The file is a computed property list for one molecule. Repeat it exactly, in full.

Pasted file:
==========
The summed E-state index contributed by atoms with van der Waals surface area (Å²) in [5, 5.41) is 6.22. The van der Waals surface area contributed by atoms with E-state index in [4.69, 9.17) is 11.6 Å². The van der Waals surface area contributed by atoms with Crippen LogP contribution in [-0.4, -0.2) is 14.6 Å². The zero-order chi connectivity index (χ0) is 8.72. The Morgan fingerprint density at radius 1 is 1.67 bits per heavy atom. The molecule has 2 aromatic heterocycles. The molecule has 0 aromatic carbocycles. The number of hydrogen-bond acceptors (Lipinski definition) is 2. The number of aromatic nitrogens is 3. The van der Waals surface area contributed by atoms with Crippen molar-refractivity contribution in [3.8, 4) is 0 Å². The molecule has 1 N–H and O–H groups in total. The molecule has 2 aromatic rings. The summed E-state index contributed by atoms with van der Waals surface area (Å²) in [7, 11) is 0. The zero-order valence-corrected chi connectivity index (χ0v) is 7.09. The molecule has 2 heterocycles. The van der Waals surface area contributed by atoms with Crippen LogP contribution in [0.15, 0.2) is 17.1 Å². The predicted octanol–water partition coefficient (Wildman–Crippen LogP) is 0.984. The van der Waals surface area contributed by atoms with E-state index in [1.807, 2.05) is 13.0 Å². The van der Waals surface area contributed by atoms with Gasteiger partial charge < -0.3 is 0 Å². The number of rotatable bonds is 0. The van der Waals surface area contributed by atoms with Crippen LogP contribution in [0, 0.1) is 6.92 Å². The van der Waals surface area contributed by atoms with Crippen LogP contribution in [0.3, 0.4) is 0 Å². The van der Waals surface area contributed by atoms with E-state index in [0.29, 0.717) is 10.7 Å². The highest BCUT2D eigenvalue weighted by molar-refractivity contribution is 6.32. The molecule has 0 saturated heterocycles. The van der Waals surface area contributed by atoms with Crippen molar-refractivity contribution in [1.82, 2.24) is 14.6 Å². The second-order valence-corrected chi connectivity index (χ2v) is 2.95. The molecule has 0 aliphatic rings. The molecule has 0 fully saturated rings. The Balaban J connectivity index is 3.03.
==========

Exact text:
The summed E-state index contributed by atoms with van der Waals surface area (Å²) in [5, 5.41) is 6.22. The van der Waals surface area contributed by atoms with E-state index in [4.69, 9.17) is 11.6 Å². The van der Waals surface area contributed by atoms with Crippen LogP contribution in [-0.4, -0.2) is 14.6 Å². The zero-order chi connectivity index (χ0) is 8.72. The Morgan fingerprint density at radius 1 is 1.67 bits per heavy atom. The molecule has 2 aromatic heterocycles. The molecule has 0 aromatic carbocycles. The number of hydrogen-bond acceptors (Lipinski definition) is 2. The number of aromatic nitrogens is 3. The van der Waals surface area contributed by atoms with Crippen molar-refractivity contribution in [3.8, 4) is 0 Å². The molecule has 1 N–H and O–H groups in total. The molecule has 2 aromatic rings. The summed E-state index contributed by atoms with van der Waals surface area (Å²) in [7, 11) is 0. The zero-order valence-corrected chi connectivity index (χ0v) is 7.09. The molecule has 2 heterocycles. The van der Waals surface area contributed by atoms with Crippen LogP contribution in [0.15, 0.2) is 17.1 Å². The predicted octanol–water partition coefficient (Wildman–Crippen LogP) is 0.984. The van der Waals surface area contributed by atoms with E-state index in [1.807, 2.05) is 13.0 Å². The van der Waals surface area contributed by atoms with Gasteiger partial charge < -0.3 is 0 Å². The number of rotatable bonds is 0. The van der Waals surface area contributed by atoms with Crippen LogP contribution in [0, 0.1) is 6.92 Å². The van der Waals surface area contributed by atoms with Crippen LogP contribution in [0.3, 0.4) is 0 Å². The van der Waals surface area contributed by atoms with E-state index in [0.29, 0.717) is 10.7 Å². The highest BCUT2D eigenvalue weighted by molar-refractivity contribution is 6.32. The molecule has 0 saturated heterocycles. The van der Waals surface area contributed by atoms with Crippen molar-refractivity contribution in [1.82, 2.24) is 14.6 Å². The second-order valence-corrected chi connectivity index (χ2v) is 2.95. The molecule has 0 aliphatic rings. The molecule has 0 fully saturated rings. The Balaban J connectivity index is 3.03.